The ISM reading, a multi-component figure that tracks manufacturing strength, was expected to come in at around 55.5, which is its average during periods of expansion going back to 1997.
Bucking the trend of mixed-to-weak trade war-related signals, the ISM reading for May registered gains of 56.9, up from 55.5. New orders rose to 58.6 from 58.1, and employment had a very healthy gain, up to 58.1 from 53.7. Trade related components of the data softened, such as supplier deliveries, imports and exports came in lower while inventories rose to 54 from 51.5.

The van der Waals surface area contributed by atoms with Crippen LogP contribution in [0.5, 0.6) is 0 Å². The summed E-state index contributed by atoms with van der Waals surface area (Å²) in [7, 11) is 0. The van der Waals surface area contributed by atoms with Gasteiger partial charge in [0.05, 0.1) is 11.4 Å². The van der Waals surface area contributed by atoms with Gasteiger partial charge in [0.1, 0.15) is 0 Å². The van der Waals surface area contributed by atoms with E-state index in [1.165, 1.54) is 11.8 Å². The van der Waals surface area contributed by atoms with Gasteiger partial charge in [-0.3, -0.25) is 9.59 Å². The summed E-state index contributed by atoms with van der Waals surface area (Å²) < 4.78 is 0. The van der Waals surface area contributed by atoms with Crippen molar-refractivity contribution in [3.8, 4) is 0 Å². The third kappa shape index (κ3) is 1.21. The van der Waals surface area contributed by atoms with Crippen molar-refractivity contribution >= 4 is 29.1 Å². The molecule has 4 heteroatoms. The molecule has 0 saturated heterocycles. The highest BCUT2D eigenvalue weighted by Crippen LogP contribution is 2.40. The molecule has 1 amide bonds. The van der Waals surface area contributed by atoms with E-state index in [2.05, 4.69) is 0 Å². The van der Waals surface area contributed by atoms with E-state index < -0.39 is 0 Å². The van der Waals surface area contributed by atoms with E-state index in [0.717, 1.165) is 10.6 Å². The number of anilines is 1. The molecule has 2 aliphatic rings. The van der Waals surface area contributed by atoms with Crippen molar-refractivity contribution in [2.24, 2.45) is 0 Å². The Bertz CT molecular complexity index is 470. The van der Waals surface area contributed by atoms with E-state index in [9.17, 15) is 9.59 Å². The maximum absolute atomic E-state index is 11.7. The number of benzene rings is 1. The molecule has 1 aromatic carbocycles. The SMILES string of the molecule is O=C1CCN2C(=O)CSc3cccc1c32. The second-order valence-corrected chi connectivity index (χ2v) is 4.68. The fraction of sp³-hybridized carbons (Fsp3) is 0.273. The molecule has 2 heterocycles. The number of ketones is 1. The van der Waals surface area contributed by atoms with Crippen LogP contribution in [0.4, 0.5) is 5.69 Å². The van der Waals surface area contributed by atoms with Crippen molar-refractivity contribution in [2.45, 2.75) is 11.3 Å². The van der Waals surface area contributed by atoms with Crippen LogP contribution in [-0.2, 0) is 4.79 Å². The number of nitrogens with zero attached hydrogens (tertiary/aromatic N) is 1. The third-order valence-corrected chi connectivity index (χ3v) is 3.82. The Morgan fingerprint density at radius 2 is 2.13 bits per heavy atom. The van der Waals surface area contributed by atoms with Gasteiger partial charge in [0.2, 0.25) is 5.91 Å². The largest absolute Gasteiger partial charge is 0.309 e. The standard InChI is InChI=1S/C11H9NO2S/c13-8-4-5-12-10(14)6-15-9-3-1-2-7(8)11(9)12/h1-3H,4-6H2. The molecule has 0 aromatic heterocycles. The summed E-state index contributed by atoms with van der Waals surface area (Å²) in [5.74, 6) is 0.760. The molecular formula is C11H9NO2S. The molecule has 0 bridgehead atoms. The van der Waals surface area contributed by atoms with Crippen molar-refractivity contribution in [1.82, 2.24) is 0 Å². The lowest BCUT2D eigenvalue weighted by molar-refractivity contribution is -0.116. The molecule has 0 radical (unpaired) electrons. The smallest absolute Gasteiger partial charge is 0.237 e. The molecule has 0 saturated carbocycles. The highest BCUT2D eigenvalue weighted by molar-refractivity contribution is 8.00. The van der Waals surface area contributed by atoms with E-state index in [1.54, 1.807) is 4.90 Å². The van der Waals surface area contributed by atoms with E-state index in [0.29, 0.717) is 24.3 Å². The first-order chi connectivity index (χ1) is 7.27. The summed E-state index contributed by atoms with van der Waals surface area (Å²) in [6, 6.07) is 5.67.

In the lowest monthly figure in nine years, private companies in May added 27,000 jobs, according to ADP. The market expected a reading of 185,000. By sector, losses were largest in mining, manufacturing, and construction.
May data is especially surprising given ADP's April reading, revised to 271,000.
In jobs lost, large businesses fared better than small, as losses for companies employing fewer than 50 employees was the highest at 52,000.
As for the public sector, the government's official hiring report will be released on Friday. Economist estimates vary from low-100K to low-200K figures. The unemployment rate will remain unchanged at 3.6%.
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